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- Alice Sit-By-The-Fire - 6/19 -

ALICE, the belle of many stations, 'Yellow?' Her brain reels. 'Cosmo, do you think me plain?'

COSMO, gallantly, 'No, I don't. I'm not one of the kind who judge people by their looks. The soul, you know, is what I judge them by.'

ALICE. 'Plain? Me.'

COSMO, the comforter, 'Of course it's all right for girls to bother about being pretty.' He lures her away from the subject. 'I can tell you a funny thing about that. We had theatricals at Osborne one night, and we played a thing called "The Royal Boots."'

ALICE, clapping her hands, '_I_ played in that, too, last year.'

COSMO. 'You?'

ALICE. 'Yes. Why shouldn't I?'

COSMO. 'But we did it for fun.'

ALICE. 'So did we.'

COSMO, his views on the universe crumbling, 'You still like fun?'

ALICE. 'Take care, Cosmo.'

COSMO. 'But you're our mother.'

ALICE. 'Mustn't mothers have fun?

COSMO, heavily, 'Must they? I see. You had played the dowager.'

ALICE. 'No, I didn't. I played the girl in the Wellington boots.'

COSMO, blinking, 'Mother, _I_ played the girl in the Wellington boots.'

ALICE, happily, 'My son--this ought to bring us closer together.'

COSMO, who has not yet learned to leave well alone, 'But the reason I did it was that we were all boys. Were there no young ladies where you did it, mother?'

ALICE. 'Cosmo.' She is not a tamed mother yet, and in sudden wrath she flips his face with her hand. He accepts it as a smack. The Colonel foolishly chooses this moment to make his return. He is in high good-humour, and does not observe that two of his nearest relatives are glaring at each other.

COLONEL, purring offensively, 'It's all right now, Alice; she took to me at once.'

ALICE, tartly, 'Oh, did she!'

COLONEL. 'Gurgled at me--pulled my moustache.'

ALICE. 'I hope you got on with our dear son as well.'

COLONEL. 'Isn't he a fine fellow.'

ALICE. '_I_ have just been smacking his face.' She sits down and weeps, while her son stands haughtily at attention.

COLONEL, with a groan, 'Hst, I think you had better go and get that evening paper.'

Cosmo departs with his flag flying, and the bewildered husband seeks enlightenment.

'Smacked his face. But why, Alice?'

ALICE. 'He infuriated me.'

COLONEL. 'He seems such a good boy.'

ALICE, the lowly, 'No doubt he is. It must be very trying to have me for a mother.'

COLONEL. 'Perhaps you were too demonstrative?'

ALICE. 'I daresay. A woman he doesn't know! No wonder I disgusted him.'

COLONEL. 'I can't make it out.'

ALICE, abjectly, 'It's quite simple. He saw through me at once; so did baby.'

The Colonel flings up his hands. He hears whisperings outside the door. He peeps and returns excitedly.

COLONEL. 'Alice, there's a girl there with Cosmo.'

ALICE, on her feet, with a cry, 'Amy.'

COLONEL, trembling, 'I suppose so.'

ALICE, gripping him, 'Robert, if _she_ doesn't love me I shall die.'

COLONEL. 'She will, she will.' But he has grown nervous. 'Don't be too demonstrative, dearest.'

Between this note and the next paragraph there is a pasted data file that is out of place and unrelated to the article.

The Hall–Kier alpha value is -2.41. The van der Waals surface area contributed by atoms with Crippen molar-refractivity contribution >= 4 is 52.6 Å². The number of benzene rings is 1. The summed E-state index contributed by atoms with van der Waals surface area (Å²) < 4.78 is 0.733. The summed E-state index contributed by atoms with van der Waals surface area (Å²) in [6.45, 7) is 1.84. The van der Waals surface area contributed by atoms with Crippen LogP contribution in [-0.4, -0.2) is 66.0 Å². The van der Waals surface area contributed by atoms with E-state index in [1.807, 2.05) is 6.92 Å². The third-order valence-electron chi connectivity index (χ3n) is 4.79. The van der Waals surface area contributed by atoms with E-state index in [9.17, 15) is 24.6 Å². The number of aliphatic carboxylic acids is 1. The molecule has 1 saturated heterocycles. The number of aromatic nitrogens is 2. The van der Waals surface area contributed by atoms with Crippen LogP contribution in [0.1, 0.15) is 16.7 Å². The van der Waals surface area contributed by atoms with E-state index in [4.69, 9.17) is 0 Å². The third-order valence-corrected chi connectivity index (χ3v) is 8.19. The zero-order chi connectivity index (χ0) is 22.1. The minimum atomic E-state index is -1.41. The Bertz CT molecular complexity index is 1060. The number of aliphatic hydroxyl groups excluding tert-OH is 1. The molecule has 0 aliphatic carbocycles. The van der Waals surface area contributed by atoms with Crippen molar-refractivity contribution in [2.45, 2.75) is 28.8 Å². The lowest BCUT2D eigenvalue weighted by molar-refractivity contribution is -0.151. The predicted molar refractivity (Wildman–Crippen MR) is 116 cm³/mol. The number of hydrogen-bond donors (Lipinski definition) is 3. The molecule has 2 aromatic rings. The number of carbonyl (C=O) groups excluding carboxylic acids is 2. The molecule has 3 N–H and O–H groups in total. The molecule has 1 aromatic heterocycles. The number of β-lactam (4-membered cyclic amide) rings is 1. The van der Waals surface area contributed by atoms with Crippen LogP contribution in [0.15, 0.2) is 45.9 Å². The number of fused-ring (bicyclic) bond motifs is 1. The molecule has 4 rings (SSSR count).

ALICE. 'I shall try to be cold. Oh, Amy, love me.'

Amy comes, her hair up, and is at once in her father's arms. Then she wants to leap into the arms of the mother who craves for her. But Alice is afraid of being too demonstrative, and restrains herself. She presses Amy's hands only.

ALICE. 'It is you, Amy. How are you, dear?' She ventures at last to kiss her. 'It is a great pleasure to your father and me to see you again.'

AMY, damped, 'Thank you, mother----Of course I have been looking forward to this meeting very much also.'

ALICE, shuddering, 'It is very sweet of you to say so.'

'Oh how cold,' they are both thinking, while the Colonel regards them uncomfortably. Amy turns to him. She knows already that there is safe harbourage there.

AMY. 'Would you have known me, father?'

COLONEL. 'I wonder. She's not like you, Alice?'

ALICE. 'No. _I_ used to be demonstrative, Amy----'

AMY, eagerly, 'Were you?'

ALICE, hurriedly, 'Oh, I grew out of it long ago.'

AMY, disappointed but sympathetic, 'The wear and tear of life.'

ALICE, wincing, 'No doubt.'

AMY, making conversation, 'You have seen Cosmo?'

ALICE. 'Yes.'

AMY, with pardonable curiosity, 'What did you think of him?'

ALICE. 'He--seemed a nice boy----'

AMY, hurt, 'And baby?'

ALICE. 'Yes--oh yes.'

AMY. 'Isn't she fat?'

ALICE. 'Is she?'

The nurse's head intrudes.

NURSE. 'If you please, sir--I think baby wants _you_ again.'

The Colonel's face exudes complacency, but he has the grace to falter.

COLONEL. 'What do you think, Alice?'

ALICE, broken under the blow, 'By all means go.'

COLONEL. 'Won't you come also? Perhaps if I am with you--'

ALICE, after giving him an annihilating look, 'No, I--I had quite a long time with her.'

The Colonel tiptoes off to his babe with a countenance of foolish rapture; and mother and daughter are alone.

AMY, wishing her father would come back, 'You can't have been very long with baby, mother.'

ALICE. 'Quite long enough.'

AMY. 'Oh.' Some seconds elapse before she can speak again. 'You will have some tea, won't you?'

ALICE. 'Thank you, dear.' They sit down to a chilly meal.

AMY, merely a hostess, 'Both milk and sugar.'

ALICE, merely a guest, 'No sugar.'

AMY. 'I hope you will like the house, mother.'

ALICE. 'I am sure you have chosen wisely. I see you are artistic.'

AMY. 'The decoration isn't finished. I haven't quite decided what this room is to be like yet.'

ALICE. 'One never can tell.'

AMY, making conversation, 'Did you notice that there is a circular drive to the house?'

ALICE. 'No, I didn't notice.'

AMY. 'That would be because the cab filled it; but you can see it if you are walking.'

Alice Sit-By-The-Fire - 6/19

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